Nokia, Microsoft Hits Back Calls Google's Complaint Over Patent Trolling "Desperate & Wrong"

Responding to Google's complaint filed on Thursday, May 31, with the European Commission accusing that Nokia and Microsoft colluded to raise mobile prices and both are using proxy companies to fight against Google Android.Nokia has since called the complaint both "frivolous" and "wrong," while Microsoft said it was a "desperate tactic."In particular, Google cited Nokia's […]

Responding to Google's complaint filed on Thursday, May 31, with the European Commission accusing that Nokia and Microsoft colluded to raise mobile prices and both are using proxy companies to fight against Google Android.

Nokia has since called the complaint both "frivolous" and "wrong," while Microsoft said it was a "desperate tactic."

In particular, Google cited Nokia's promises that it wouldn't enforce intellectual property rights against Linux - the core of Google's mobile operating system Android. Google also said that it wasn't the only biz worried about the Nokia tie-up with Microsoft, mentioning Barnes & Noble's concerns as well.

The patent troll in question appears to be Mosaid, which acquired Nokia patents in 2011 and has been pursuing cases using the blueprints. In the complaint, Google specifically claimed that Microsoft and Nokia had transferred 1,200 patents to Canada-based MOSAID Technologies, a so-called "patent troll" which makes money by taking legal action over patent infringements.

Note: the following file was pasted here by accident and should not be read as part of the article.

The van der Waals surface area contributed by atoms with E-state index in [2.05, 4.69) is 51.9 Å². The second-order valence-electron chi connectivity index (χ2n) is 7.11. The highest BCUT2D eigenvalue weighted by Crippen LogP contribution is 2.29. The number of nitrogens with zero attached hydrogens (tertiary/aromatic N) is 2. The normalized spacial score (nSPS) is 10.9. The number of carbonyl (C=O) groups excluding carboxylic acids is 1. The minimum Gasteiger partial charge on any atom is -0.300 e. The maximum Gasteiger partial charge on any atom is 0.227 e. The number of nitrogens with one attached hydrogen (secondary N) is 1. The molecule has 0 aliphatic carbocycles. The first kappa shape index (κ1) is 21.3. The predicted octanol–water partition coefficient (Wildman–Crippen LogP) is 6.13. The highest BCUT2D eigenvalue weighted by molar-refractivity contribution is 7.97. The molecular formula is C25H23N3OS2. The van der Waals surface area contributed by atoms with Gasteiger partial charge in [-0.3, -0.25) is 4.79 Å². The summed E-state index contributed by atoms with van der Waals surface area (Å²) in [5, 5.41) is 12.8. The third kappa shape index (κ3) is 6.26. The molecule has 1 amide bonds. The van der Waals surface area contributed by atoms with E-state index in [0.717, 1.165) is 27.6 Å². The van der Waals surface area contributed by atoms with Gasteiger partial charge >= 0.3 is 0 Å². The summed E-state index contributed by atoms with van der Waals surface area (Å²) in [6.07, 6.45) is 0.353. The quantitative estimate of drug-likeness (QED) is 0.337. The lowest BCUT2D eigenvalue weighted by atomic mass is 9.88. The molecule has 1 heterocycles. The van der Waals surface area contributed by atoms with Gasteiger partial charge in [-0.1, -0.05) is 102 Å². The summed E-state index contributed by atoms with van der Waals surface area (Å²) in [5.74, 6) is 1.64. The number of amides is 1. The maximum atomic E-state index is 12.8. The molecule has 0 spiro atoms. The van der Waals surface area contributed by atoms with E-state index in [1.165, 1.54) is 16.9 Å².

Google, however, had not yet been sued by Mosaid, saying the complaint was a preemptive measure. The concern on Google's part is that if enough legal risk emerges for OEMs who want to build Android phones, they'll simply turn to Windows Phone instead.

Google also reminded Nokia of its prior promise to not enforce IP rights against the Linux Kernel (the core of Google's Android OS).

A Google spokesperson in a statement to WSJ said, "Nokia and Microsoft are colluding to raise the costs of mobile devices for consumers, creating patent trolls that sidestep promises both companies have made. They should be held accountable, and we hope our complaint spurs others to look into these practices."

Microsoft issued the following statement, "Google is complaining about patents when it won't respond to growing concerns by regulators, elected officials and judges about its abuse of standard-essential patents, and it is complaining about antitrust in the smartphone industry when it controls more than 95 per cent of mobile search and advertising," an MS spokesperson told The Register in an emailed statement today.

"This seems like a desperate tactic on their part."

On the other hand, Nokia said, that Google was just plain wrong because "[they] the Finnish mobile maker and Microsoft have their own intellectual property rights portfolios and strategies and operate independently."

On the subject of selling patents to non-manufacturing entities, Nokia said it will flog its gear to anyone who it wants, thank you very much.

And, that it has "made regular patent divestments over the last five years. In each case, any commitments made for standards-essential patents transfer to the acquirer and existing licences for the patents continue," a Nokia spokesperson said.

"Had Google asked us, we would have been happy to confirm this, which could then have avoided them wasting the commission's time and resources on such a frivolous complaint," they added scathingly.

In addition, a Nokia spokesman Mark Durrant said on Friday, "Though we have not yet seen the complaint, Google's suggestion that Nokia and Microsoft are colluding on intellectual property rights is wrong," Nokia spokesman Mark Durrant said on Friday.

He also said that some Android devices had "significant (intellectual property) infringement issues" relating to Nokia's patents.